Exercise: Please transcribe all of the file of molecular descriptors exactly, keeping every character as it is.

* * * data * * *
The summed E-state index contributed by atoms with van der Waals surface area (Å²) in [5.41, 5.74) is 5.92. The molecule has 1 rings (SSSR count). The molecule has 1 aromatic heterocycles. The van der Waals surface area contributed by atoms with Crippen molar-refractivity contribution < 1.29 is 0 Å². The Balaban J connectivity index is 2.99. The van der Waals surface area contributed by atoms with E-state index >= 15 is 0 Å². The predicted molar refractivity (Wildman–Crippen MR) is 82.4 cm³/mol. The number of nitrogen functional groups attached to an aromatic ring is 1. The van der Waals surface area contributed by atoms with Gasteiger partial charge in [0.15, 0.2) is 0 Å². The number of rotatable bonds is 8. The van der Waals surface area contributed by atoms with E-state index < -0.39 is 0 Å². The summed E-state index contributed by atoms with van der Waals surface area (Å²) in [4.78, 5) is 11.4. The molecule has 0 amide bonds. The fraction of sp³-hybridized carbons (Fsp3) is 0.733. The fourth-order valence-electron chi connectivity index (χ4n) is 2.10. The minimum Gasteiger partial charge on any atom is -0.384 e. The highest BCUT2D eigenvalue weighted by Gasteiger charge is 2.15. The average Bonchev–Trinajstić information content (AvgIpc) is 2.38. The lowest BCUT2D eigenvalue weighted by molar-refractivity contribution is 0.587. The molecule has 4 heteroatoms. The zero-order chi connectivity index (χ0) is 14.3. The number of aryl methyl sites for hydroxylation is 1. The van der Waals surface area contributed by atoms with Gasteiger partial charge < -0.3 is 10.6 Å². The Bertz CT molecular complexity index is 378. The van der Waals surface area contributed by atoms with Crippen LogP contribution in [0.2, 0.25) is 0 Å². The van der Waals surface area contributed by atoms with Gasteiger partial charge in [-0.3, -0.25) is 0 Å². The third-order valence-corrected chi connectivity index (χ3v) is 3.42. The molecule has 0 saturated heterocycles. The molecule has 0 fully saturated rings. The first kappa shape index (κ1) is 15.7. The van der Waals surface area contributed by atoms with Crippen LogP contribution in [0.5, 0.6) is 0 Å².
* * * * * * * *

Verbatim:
The summed E-state index contributed by atoms with van der Waals surface area (Å²) in [5.41, 5.74) is 5.92. The molecule has 1 rings (SSSR count). The molecule has 1 aromatic heterocycles. The van der Waals surface area contributed by atoms with Crippen molar-refractivity contribution < 1.29 is 0 Å². The Balaban J connectivity index is 2.99. The van der Waals surface area contributed by atoms with E-state index >= 15 is 0 Å². The predicted molar refractivity (Wildman–Crippen MR) is 82.4 cm³/mol. The number of nitrogen functional groups attached to an aromatic ring is 1. The van der Waals surface area contributed by atoms with Gasteiger partial charge in [0.15, 0.2) is 0 Å². The number of rotatable bonds is 8. The van der Waals surface area contributed by atoms with E-state index < -0.39 is 0 Å². The summed E-state index contributed by atoms with van der Waals surface area (Å²) in [4.78, 5) is 11.4. The molecule has 0 amide bonds. The fraction of sp³-hybridized carbons (Fsp3) is 0.733. The fourth-order valence-electron chi connectivity index (χ4n) is 2.10. The minimum Gasteiger partial charge on any atom is -0.384 e. The highest BCUT2D eigenvalue weighted by Gasteiger charge is 2.15. The average Bonchev–Trinajstić information content (AvgIpc) is 2.38. The lowest BCUT2D eigenvalue weighted by molar-refractivity contribution is 0.587. The molecule has 4 heteroatoms. The zero-order chi connectivity index (χ0) is 14.3. The number of aryl methyl sites for hydroxylation is 1. The van der Waals surface area contributed by atoms with Gasteiger partial charge < -0.3 is 10.6 Å². The Bertz CT molecular complexity index is 378. The van der Waals surface area contributed by atoms with Crippen LogP contribution in [0.2, 0.25) is 0 Å². The van der Waals surface area contributed by atoms with Gasteiger partial charge in [-0.3, -0.25) is 0 Å². The third-order valence-corrected chi connectivity index (χ3v) is 3.42. The molecule has 0 saturated heterocycles. The molecule has 0 fully saturated rings. The first kappa shape index (κ1) is 15.7. The van der Waals surface area contributed by atoms with Crippen LogP contribution in [0.5, 0.6) is 0 Å².